In 1809 Uys was the Field-Cornet of the district Tijgerberg, responsible for the collection of tax returns and probably held this position when William Burchell, on his journey to Tulbagh, outspanned at Pampoenkraal on a wet afternoon in June 1811. He recorded in his journal:
"The Veldcornet here paid a visit to our wagons merely out of curiosity to know who we were. We purchased from him some wine and bread."
Perhaps the flour was ground at Onze Molen.
In the early 20th Century the roof, wings and machinery were removed and in later years it became derelict. It was eventually turned into a labourer's cottage.
The farm was bought by Mr B Brinkworth in 1963 and was renamed Onze Molen by Mrs Brinkworth. Investigations into the possible restoration of the building were originated, but the project appeared to be impractical and in 1983 Mrs Brinkworth sold the property to the Natal Building Society, which researched the situation thoroughly with the help of the National Monuments Council.
No plan was found and little specific information was available, so much of the restoration was based on the well-known Mostert Mill situated on De Waal Drive (Cape Town), which is of an earlier period. The authorities on Mill Architecture feel that their assumptions are reasonable in the absence of concrete evidence to the contrary.
The beautifully restored mill stands as the proud centrepiece of the Onze Molen development and Durbanville is rightfully grateful to private enterprises for saving this valuable piece of history for posterity. Because it is situated on land designated as Public Open Space, the Durbanville Municipality has assumed responsibility for it.
ian sashes. There are four fireplaces of which two have marble surrounds and two have wooden. Viewing of the interior of Kings Court is strictly by appointment.
The police station was built in 1919 and is typical of the Cape Dutch revival architecture of its period. A single-story, U-shaped building with wings and tall Flemish gables and arched verandahs between the wings.
Also present are the clasic Byzantine pillars and arches. The building has large sashes with small panes and round vents and louvres. There are a number of good quality six-panel double doors and a distinctive tall chimney.
Rose Garden Situated on Durban Road
This 3.5ha park with its 500 different varieties of roses, is open to the public daily (entry is free) and with its 4 500 rose bushes puts on one of nature's most incredible annual floral spectaculars one could ever wish to see.
The ground, part of the old Eversdal Estate, on which the rose garden has been manifested, was originally donated by the Schabort family. An initiative of the Western Cape Rose Society, the Rose Garden was established in 1979 and is today maintained by the Durbanville Municipality along with volunteers from "Friends of The Rose Garden" who do a sterling job in maintaining this magnificent showpiece.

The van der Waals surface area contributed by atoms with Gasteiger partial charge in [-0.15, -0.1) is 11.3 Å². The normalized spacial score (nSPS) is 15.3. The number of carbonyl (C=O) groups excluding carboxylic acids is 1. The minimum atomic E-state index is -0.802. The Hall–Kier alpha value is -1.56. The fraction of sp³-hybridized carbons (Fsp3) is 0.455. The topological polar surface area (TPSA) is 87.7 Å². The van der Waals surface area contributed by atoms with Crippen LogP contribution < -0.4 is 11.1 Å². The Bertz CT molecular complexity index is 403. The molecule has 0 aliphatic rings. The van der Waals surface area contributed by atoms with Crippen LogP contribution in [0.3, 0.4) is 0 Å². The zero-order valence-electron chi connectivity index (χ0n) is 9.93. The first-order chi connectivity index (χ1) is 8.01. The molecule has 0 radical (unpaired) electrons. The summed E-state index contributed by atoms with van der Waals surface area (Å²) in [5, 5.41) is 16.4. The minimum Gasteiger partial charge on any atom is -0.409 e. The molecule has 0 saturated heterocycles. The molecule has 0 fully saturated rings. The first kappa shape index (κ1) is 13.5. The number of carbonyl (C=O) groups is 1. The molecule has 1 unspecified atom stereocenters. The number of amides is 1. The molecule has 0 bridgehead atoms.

Cream teas are served in the club house on Sundays from October to May and small quiet functions are permitted provided no alcohol is served and no amplified music is played.
Enquiries: 021 970 3024/5 (Wheelchair Friendly)
Rust en Vrede Wellington Street
The building of this historic complex dates back to 1840's to 1850's. Rust en Vrede reflects a harmonious blending of Cape Dutch, Georgian and Victorian architectural elements. The complex consists of a T-shaped main building with 1920's modern replacement Cape Dutch gable and a corrugated-iron roof. The entrance has wooden grooved columns and double doors with an attractive Georgian sunburst fanlight.
The windows are small pane sashes with solid half shutters and inside folding shutters. Floors, ceiling and grooved beams are of pine. At the back there is a semi-detached extension with two stepped parapets and veranda.The original building was built in 1840 when it served as a gaol and police quarters until 1856. After an appeal to the Governor, from a resident magistrate, a courthouse was built.It was here that the first Village Management Committee meetings were held. In 1901 with the registering of Durbanville as a Municipality, the council meetings were held here regularly, until the completion of the town hall.
Mr Meenley (a clock maker) bought the property in 1926 when a new magistrate's court was built in Bellville It was converted into 4 semi-detached houses, the Meenely family occupying the front section.In 1976 after the demise of Mrs Meneely the Municipality bought the property (1987) from the Meenely estate and renovated it between 1983-1984. It was proclaimed a National Monument on 26 October 1987 by the NMC (National Monuments Committee).
Rust-en-Vrede now houses the Durbanville Cultural Society, The Clay Museum, The Potter's Shop, The Gallery Café and a Tourism Information Office.
The old Synagogue situated at 6 Church Street, is a simple double-story building ornamented in the Byzantine Rivival style with a straight iron roof and a triangular front gable. The side windows and upper floor front windows have rounded heads and small panes. The side walls are buttressed. The front wall has rustic plaster work and the set-back porch has side pillars and double front doors with glazed circular windows. The original building dates from c1875 and served as the Dutch Reformed Church hall of which only the walls and floor structure remain. It was rebuilt as a synagogue about 1927 and was leased to the Jewish Community until 1954 when they purchased the property.